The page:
A lot of people may not notice the quality loss, but there are many that will. Here is the journey a typical MKV took to get to you:

Studio Master -> Compressed for Blu-ray/DVD (Details lost) -> Compressed to Lossy h.264 format in MKV (Details lost)

From here if you recompress it again you lose more details and avoid more quality loss as we already know for digital distribution after your edit you will be compressing to a lossy format again, so it looks something like this (using youtube upload for example):

Studio Master -> Compressed for Blu-ray/DVD (Details lost) -> Compressed to Lossy h.264 format in MKV (Details lost) -> Compressed to lossy format for editing (Details lost) -> Output from editing software to lossy format (Details Lost) -> Uploaded to YouTube & compressed again (Details Lost)

The more lossy compression used, the more the flaws from previous compressions get worse. In addition to that, most of the previous encodes were done at the cost of time and processing power to preserve more details, but fast and dirty encodes with defaults in software like HandBreak will cause additional artifacts to pop up. It's ideal to not only break that chain of losing details, but using filters to "patch" them (as you can't regain lost detail) and stalling the artifacts from getting worst by future compression is much more ideal, this way the final project is not a hot mess of blocks, grain, and banding.
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Re: Best Practices with preparing source

Post by Silvercoat » Wed Oct 03, 2018 3:53 pm

For the moment I would like to keep it as simple as possible until my skills with the programs get better.

What I am understanding from this, is that the simplest way to start (assuming Premier cannot use the source file outright) is to re container the episode file MKV to Mp4 or AVI with AMVTool/AMVSynth.

From there using Premier, make the AMV from either multiple source episodes or clips pulled from sources.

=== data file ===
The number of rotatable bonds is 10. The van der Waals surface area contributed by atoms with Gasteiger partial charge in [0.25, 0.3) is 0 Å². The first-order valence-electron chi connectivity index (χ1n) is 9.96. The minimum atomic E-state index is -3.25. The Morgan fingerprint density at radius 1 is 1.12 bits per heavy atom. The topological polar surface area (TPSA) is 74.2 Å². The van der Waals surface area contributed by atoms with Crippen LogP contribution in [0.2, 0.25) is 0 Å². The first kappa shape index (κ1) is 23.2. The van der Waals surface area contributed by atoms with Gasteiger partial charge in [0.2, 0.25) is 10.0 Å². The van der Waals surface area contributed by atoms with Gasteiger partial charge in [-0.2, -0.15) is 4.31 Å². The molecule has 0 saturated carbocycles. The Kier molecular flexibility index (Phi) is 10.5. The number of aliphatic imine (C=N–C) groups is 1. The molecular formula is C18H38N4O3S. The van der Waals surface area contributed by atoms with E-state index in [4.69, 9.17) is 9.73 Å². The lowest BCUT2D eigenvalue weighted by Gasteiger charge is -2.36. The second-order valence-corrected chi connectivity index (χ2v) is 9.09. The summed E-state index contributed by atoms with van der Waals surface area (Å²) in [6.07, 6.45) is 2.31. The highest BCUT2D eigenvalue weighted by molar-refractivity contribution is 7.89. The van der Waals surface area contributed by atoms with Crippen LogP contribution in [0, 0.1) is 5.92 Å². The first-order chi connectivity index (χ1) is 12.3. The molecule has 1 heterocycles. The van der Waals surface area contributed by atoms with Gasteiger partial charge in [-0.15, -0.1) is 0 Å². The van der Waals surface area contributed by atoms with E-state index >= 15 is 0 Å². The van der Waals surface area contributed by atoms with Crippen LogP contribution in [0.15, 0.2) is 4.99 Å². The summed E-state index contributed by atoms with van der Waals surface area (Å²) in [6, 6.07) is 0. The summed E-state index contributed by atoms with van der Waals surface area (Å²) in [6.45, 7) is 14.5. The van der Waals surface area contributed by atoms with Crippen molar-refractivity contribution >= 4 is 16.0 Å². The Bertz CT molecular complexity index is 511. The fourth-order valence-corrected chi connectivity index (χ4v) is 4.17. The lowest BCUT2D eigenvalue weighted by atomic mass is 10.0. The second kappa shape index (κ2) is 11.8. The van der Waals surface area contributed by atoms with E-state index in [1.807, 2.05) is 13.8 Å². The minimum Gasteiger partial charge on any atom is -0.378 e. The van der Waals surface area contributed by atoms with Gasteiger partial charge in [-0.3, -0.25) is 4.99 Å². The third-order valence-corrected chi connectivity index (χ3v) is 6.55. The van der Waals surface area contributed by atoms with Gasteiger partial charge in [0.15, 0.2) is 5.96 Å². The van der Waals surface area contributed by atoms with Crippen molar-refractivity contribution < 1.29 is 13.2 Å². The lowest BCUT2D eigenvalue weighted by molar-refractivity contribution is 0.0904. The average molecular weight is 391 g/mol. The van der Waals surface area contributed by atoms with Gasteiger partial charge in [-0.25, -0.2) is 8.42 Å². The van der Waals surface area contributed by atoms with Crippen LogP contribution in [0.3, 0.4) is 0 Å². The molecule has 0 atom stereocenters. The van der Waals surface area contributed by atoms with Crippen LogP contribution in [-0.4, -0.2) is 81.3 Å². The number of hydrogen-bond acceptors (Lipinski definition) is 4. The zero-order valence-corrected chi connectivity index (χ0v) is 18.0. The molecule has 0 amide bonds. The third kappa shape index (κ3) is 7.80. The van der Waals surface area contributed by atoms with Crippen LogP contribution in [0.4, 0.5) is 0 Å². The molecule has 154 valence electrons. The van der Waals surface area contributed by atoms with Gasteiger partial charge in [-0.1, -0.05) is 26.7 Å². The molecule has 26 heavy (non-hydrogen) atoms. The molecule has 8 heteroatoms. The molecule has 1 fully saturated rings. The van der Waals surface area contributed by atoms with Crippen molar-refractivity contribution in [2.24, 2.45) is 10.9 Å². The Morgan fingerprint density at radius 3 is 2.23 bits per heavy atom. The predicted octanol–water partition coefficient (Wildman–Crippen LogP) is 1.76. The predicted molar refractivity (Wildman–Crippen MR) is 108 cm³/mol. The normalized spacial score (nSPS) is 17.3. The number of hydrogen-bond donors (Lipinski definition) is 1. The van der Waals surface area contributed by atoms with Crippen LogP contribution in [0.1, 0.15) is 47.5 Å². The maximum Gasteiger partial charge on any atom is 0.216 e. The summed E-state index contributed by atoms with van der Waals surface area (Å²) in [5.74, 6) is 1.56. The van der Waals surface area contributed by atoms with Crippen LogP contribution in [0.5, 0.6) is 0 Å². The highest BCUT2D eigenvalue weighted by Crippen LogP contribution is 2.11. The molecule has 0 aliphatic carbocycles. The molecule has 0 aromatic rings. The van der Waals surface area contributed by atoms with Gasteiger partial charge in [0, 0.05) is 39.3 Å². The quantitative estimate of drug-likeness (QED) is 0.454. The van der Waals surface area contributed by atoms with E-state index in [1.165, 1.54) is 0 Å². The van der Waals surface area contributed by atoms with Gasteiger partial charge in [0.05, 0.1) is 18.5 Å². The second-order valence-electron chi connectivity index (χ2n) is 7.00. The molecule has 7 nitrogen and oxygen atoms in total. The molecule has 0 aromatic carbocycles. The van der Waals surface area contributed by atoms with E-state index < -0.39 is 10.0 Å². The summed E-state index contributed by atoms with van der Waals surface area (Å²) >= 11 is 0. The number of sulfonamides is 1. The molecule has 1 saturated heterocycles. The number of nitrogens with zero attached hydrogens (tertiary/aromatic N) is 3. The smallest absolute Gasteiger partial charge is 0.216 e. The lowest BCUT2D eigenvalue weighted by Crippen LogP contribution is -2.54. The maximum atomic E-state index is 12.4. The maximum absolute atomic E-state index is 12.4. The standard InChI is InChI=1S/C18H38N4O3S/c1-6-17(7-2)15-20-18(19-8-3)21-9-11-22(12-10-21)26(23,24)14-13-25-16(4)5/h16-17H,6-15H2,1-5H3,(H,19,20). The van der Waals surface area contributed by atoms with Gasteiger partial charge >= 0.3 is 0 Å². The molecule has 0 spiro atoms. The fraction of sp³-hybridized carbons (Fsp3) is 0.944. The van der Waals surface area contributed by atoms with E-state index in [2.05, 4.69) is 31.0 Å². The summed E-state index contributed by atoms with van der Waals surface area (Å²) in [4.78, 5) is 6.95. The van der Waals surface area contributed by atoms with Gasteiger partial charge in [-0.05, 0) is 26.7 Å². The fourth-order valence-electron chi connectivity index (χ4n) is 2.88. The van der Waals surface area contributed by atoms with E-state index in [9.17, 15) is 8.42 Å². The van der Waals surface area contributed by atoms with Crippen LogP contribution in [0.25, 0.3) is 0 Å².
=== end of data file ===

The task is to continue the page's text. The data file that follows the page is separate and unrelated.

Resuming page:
I think what I am overthinking (and this comes from not having used AMVTool etc yet) is that I assume that most of your only re-encode/container parts (clips) of the source material? That way you only have a small clip file as a source to input as opposed to trimming down an entire episode? If that is the case then I think I have a slight better understanding on a more efficient way of making the AMVs.
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Re: Best Practices with preparing source

Post by l33tmeatwad » Thu Oct 04, 2018 9:47 am

I've done it both ways, I personally prefer full episodes as it makes it easier if I need to revisit the project later.
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Re: Best Practices with preparing source

Post by Silvercoat » Fri Oct 05, 2018 2:20 pm

I suppose it gets much crazier as you go into further source materials (ie working beyond 1 episode). I also like the idea of having full episodes to work with but yeh space can be a concern. Its so much easier when you just watched something recently isnt it?
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Re: Best Practices with preparing source

Post by l33tmeatwad » Mon Oct 08, 2018 8:37 am

Silvercoat wrote:
Fri Oct 05, 2018 2:20 pm
Silvercoat wrote:I suppose it gets much crazier as you go into further source materials (ie working beyond 1 episode). I also like the idea of having full episodes to work with but yeh space can be a concern. Its so much easier when you just watched something recently isnt it?
Yes and no, sometimes you get set on using scenes you liked from watching it as opposed to looking for scenes that work better for the concept you are going for.